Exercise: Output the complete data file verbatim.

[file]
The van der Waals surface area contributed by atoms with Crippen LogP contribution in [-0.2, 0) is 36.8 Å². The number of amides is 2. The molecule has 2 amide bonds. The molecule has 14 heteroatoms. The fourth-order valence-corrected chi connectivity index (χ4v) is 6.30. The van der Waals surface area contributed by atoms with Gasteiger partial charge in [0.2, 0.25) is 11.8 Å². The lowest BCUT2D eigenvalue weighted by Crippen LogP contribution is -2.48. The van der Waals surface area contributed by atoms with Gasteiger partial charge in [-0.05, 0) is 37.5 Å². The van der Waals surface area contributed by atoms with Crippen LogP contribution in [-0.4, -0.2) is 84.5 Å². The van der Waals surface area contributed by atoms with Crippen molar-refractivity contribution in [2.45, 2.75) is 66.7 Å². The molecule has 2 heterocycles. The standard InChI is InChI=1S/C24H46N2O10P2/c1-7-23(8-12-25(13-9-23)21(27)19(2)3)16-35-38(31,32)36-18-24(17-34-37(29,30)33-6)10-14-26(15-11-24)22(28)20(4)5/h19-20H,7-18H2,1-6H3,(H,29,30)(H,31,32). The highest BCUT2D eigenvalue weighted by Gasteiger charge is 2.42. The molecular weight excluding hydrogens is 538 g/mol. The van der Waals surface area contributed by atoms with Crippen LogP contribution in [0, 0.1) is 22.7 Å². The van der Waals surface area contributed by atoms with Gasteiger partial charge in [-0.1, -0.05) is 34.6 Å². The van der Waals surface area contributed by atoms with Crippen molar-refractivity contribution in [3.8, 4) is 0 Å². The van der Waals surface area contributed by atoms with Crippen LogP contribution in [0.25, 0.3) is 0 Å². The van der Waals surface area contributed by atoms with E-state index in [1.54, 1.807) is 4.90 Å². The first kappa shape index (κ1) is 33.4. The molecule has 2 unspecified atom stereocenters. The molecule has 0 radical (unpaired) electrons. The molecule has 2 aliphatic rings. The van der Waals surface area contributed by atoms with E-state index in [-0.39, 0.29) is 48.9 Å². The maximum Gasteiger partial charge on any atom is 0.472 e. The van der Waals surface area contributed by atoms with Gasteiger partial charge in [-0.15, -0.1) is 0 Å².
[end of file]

The van der Waals surface area contributed by atoms with Crippen LogP contribution in [-0.2, 0) is 36.8 Å². The number of amides is 2. The molecule has 2 amide bonds. The molecule has 14 heteroatoms. The fourth-order valence-corrected chi connectivity index (χ4v) is 6.30. The van der Waals surface area contributed by atoms with Gasteiger partial charge in [0.2, 0.25) is 11.8 Å². The lowest BCUT2D eigenvalue weighted by Crippen LogP contribution is -2.48. The van der Waals surface area contributed by atoms with Gasteiger partial charge in [-0.05, 0) is 37.5 Å². The van der Waals surface area contributed by atoms with Crippen LogP contribution in [-0.4, -0.2) is 84.5 Å². The van der Waals surface area contributed by atoms with Crippen molar-refractivity contribution in [2.45, 2.75) is 66.7 Å². The molecule has 2 heterocycles. The standard InChI is InChI=1S/C24H46N2O10P2/c1-7-23(8-12-25(13-9-23)21(27)19(2)3)16-35-38(31,32)36-18-24(17-34-37(29,30)33-6)10-14-26(15-11-24)22(28)20(4)5/h19-20H,7-18H2,1-6H3,(H,29,30)(H,31,32). The highest BCUT2D eigenvalue weighted by Gasteiger charge is 2.42. The molecular weight excluding hydrogens is 538 g/mol. The van der Waals surface area contributed by atoms with Crippen LogP contribution in [0, 0.1) is 22.7 Å². The van der Waals surface area contributed by atoms with Gasteiger partial charge in [-0.1, -0.05) is 34.6 Å². The van der Waals surface area contributed by atoms with Crippen molar-refractivity contribution in [3.8, 4) is 0 Å². The van der Waals surface area contributed by atoms with Crippen LogP contribution in [0.25, 0.3) is 0 Å². The van der Waals surface area contributed by atoms with E-state index in [1.54, 1.807) is 4.90 Å². The first kappa shape index (κ1) is 33.4. The molecule has 2 unspecified atom stereocenters. The molecule has 0 radical (unpaired) electrons. The molecule has 2 aliphatic rings. The van der Waals surface area contributed by atoms with E-state index in [-0.39, 0.29) is 48.9 Å². The maximum Gasteiger partial charge on any atom is 0.472 e. The van der Waals surface area contributed by atoms with Gasteiger partial charge in [-0.15, -0.1) is 0 Å².